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Judith Blake: Brexit meeting with Barnier born of 'frustration'

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The chair of Core Cities has told LGC it is “astonishing” that the group of British city leaders and mayors have met with the chief European negotiator on Brexit before the UK government had even responded to its meeting request.

The government’s lack of communication with local government reflected Whitehall’s “very narrow focus” on Brexit and was symptomatic of an “inefficient” centralised system, Judith Blake (Lab) told LGC.

“I think there’s a frustration across local government that as a sector we’re not being listened to and our experience hasn’t been brought into the mix,” said Cllr Blake, who is also Leeds City Council leader.

“I’m afraid the government has not responded to our requests to meetings about the outcomes for Brexit - so we approached Michel Barnier who agreed to meet us.”

The 10 core city leaders and mayors travelled to Brussels to meet with Mr Barnier and a group of European city leaders on Monday.

According to Cllr Blake, the talks themselves focused on the UK’s “very deep relationships” with European cities and were not aimed at trying to shape the Brexit negotiations.

“We’ve made it absolutely clear from both sides that we are not in any way trying to shape the negotiations that are taking place,” Cllr Blake said. “Mr Barnier is not in a position to open up direct discussions with us on any of the matters that he’s discussing with the UK government.”

Core Cities represents the UK’s 10 largest cities which Cllr Blake said are responsible for a third of the UK’s exports and a quarter of its economic output.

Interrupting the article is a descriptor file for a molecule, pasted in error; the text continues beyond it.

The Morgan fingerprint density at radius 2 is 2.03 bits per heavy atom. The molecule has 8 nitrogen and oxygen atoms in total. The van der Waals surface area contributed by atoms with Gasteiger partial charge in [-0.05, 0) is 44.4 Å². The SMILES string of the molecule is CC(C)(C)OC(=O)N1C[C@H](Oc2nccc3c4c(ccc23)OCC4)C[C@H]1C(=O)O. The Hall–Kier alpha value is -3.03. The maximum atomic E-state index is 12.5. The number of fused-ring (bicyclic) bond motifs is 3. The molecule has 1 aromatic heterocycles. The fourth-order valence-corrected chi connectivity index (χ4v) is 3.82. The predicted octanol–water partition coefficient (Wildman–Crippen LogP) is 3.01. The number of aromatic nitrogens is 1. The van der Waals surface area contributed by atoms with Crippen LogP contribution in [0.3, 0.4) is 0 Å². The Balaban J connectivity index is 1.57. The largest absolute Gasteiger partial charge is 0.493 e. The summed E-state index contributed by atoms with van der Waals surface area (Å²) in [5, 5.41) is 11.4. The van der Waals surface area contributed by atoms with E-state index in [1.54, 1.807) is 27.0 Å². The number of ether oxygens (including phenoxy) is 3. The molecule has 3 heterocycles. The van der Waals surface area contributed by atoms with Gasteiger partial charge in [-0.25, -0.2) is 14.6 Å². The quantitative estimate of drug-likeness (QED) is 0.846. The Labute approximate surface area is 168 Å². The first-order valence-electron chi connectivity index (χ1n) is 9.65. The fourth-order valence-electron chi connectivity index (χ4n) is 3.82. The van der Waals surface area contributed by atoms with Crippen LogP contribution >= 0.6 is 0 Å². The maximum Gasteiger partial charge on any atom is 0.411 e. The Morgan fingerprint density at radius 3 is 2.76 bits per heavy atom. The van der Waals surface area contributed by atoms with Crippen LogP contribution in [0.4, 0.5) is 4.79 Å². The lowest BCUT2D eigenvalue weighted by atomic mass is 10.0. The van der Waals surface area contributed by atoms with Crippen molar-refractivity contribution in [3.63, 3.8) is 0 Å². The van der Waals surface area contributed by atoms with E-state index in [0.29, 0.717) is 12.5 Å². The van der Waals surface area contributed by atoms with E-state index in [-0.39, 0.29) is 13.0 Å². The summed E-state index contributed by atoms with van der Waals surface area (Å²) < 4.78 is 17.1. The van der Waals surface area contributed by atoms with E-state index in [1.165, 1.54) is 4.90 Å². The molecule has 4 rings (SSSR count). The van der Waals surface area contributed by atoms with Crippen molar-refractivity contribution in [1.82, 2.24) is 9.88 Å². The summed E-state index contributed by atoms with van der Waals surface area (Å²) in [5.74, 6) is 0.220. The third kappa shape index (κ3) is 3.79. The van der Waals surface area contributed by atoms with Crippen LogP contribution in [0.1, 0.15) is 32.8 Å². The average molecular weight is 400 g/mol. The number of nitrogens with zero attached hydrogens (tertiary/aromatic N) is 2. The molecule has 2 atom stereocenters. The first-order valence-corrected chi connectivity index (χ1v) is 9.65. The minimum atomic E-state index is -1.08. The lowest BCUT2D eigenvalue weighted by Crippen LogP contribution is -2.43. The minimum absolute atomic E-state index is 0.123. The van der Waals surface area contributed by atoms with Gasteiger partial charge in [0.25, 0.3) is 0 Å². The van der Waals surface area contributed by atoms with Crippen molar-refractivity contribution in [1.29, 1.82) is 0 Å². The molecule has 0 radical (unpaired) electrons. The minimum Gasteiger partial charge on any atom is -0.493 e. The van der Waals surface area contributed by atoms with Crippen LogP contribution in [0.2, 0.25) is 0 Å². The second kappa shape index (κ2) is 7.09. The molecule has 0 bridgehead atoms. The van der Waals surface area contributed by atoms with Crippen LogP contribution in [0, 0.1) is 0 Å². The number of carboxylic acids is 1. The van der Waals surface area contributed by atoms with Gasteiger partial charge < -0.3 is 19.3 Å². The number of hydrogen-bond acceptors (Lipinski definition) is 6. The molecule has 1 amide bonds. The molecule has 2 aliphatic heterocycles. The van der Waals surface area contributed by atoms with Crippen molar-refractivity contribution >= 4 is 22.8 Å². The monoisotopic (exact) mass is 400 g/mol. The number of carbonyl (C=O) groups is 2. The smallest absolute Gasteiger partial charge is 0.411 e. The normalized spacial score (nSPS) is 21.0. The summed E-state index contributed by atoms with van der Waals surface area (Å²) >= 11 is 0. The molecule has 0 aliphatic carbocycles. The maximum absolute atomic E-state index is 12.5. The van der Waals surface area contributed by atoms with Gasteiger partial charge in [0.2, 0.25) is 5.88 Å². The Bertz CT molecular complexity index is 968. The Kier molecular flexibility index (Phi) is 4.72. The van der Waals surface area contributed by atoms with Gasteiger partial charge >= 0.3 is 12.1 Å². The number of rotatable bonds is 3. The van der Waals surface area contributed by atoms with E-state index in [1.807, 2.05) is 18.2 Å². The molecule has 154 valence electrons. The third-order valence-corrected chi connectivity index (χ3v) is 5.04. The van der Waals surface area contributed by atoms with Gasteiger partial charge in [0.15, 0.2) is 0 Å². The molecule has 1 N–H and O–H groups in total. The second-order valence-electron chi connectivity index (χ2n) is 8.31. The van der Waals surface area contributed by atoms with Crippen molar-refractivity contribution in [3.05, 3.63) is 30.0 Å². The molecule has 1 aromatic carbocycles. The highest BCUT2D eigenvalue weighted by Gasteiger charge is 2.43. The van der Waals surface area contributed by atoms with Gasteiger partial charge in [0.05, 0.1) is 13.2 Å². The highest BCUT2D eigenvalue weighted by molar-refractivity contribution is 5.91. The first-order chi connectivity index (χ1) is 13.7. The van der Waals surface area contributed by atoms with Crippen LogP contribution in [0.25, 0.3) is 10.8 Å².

In describing the group as a “significant player” in the UK’s economy, Cllr Blake said it would therefore be “very useful” to understand why the government hadn not yet responded to its meeting request.

“One of the reasons we want to sit down with the government is to talk about the repatriation of EU funding,” Cllr Blake said, referring to approximately £8bn regeneration funding that regions receive.

While the Conservatives pledged in their election manifesto to introduce a UK shared prosperity fund the government has not confirmed it will match the current level of European funding.

Cllr Blake said control over any forthcoming funds should be devolved.

“We want to respond to the people who voted to leave the EU by getting decision making down to a much more local, practical level,” Cllr Blake said.

“We want to open up a discussion with [government] about how that money will come direct down to the city regions in the way that it has been doing and truly represents the needs of the people in our areas.”

Should this happen it would show “a recognition that the centralised model we have in England is not fit for purpose and is holding back economic progress,” she added. “We need to devolve more powers and we need the ability to raise our own resource to deliver the productivity change the government has been talking about.”

A Department for Exiting the EU spokesman said: “The secretary of state meets a wide range of stakeholders from both the UK and Europe on a regular basis, including from local and regional government.

“We are seeking an unprecedented, comprehensive and ambitious economic partnership - one that works for all parts of the UK.”

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